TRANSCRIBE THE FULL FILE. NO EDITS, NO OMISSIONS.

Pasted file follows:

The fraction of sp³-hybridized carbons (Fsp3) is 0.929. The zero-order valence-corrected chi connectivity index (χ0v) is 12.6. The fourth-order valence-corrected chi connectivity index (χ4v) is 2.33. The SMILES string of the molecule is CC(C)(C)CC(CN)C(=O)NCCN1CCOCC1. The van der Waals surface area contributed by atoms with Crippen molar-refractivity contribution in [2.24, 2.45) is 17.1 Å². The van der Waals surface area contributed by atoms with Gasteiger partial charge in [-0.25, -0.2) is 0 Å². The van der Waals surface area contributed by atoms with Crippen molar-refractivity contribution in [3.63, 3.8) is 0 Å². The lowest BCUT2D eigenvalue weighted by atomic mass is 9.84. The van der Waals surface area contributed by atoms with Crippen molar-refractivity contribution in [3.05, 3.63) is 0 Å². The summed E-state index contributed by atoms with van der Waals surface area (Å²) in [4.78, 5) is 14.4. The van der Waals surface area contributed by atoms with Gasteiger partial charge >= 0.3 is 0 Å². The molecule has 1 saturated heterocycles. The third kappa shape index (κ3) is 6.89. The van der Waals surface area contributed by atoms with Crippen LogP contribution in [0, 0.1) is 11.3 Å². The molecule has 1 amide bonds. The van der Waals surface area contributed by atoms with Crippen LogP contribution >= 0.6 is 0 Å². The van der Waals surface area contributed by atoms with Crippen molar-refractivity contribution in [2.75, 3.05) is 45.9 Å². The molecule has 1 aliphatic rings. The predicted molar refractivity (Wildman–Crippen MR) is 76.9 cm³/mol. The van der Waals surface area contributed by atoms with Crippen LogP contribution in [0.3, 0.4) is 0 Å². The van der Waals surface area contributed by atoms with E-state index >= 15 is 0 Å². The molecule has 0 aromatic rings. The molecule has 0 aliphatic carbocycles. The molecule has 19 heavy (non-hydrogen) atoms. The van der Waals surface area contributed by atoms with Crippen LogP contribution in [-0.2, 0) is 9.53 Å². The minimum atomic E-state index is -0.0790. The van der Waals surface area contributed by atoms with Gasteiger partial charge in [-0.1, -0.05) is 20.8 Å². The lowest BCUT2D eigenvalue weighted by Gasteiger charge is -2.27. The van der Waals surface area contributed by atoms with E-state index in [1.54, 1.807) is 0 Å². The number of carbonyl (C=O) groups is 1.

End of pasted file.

The fraction of sp³-hybridized carbons (Fsp3) is 0.929. The zero-order valence-corrected chi connectivity index (χ0v) is 12.6. The fourth-order valence-corrected chi connectivity index (χ4v) is 2.33. The SMILES string of the molecule is CC(C)(C)CC(CN)C(=O)NCCN1CCOCC1. The van der Waals surface area contributed by atoms with Crippen molar-refractivity contribution in [2.24, 2.45) is 17.1 Å². The van der Waals surface area contributed by atoms with Gasteiger partial charge in [-0.25, -0.2) is 0 Å². The van der Waals surface area contributed by atoms with Crippen molar-refractivity contribution in [3.63, 3.8) is 0 Å². The lowest BCUT2D eigenvalue weighted by atomic mass is 9.84. The van der Waals surface area contributed by atoms with Crippen molar-refractivity contribution in [3.05, 3.63) is 0 Å². The summed E-state index contributed by atoms with van der Waals surface area (Å²) in [4.78, 5) is 14.4. The van der Waals surface area contributed by atoms with Gasteiger partial charge >= 0.3 is 0 Å². The molecule has 1 saturated heterocycles. The third kappa shape index (κ3) is 6.89. The van der Waals surface area contributed by atoms with Crippen LogP contribution in [0, 0.1) is 11.3 Å². The molecule has 1 amide bonds. The van der Waals surface area contributed by atoms with Crippen LogP contribution >= 0.6 is 0 Å². The van der Waals surface area contributed by atoms with Crippen molar-refractivity contribution in [2.75, 3.05) is 45.9 Å². The molecule has 1 aliphatic rings. The predicted molar refractivity (Wildman–Crippen MR) is 76.9 cm³/mol. The van der Waals surface area contributed by atoms with Crippen LogP contribution in [0.3, 0.4) is 0 Å². The van der Waals surface area contributed by atoms with E-state index >= 15 is 0 Å². The molecule has 0 aromatic rings. The molecule has 0 aliphatic carbocycles. The molecule has 19 heavy (non-hydrogen) atoms. The van der Waals surface area contributed by atoms with Crippen LogP contribution in [-0.2, 0) is 9.53 Å². The minimum atomic E-state index is -0.0790. The van der Waals surface area contributed by atoms with Gasteiger partial charge in [-0.1, -0.05) is 20.8 Å². The lowest BCUT2D eigenvalue weighted by Gasteiger charge is -2.27. The van der Waals surface area contributed by atoms with E-state index in [1.54, 1.807) is 0 Å². The number of carbonyl (C=O) groups is 1.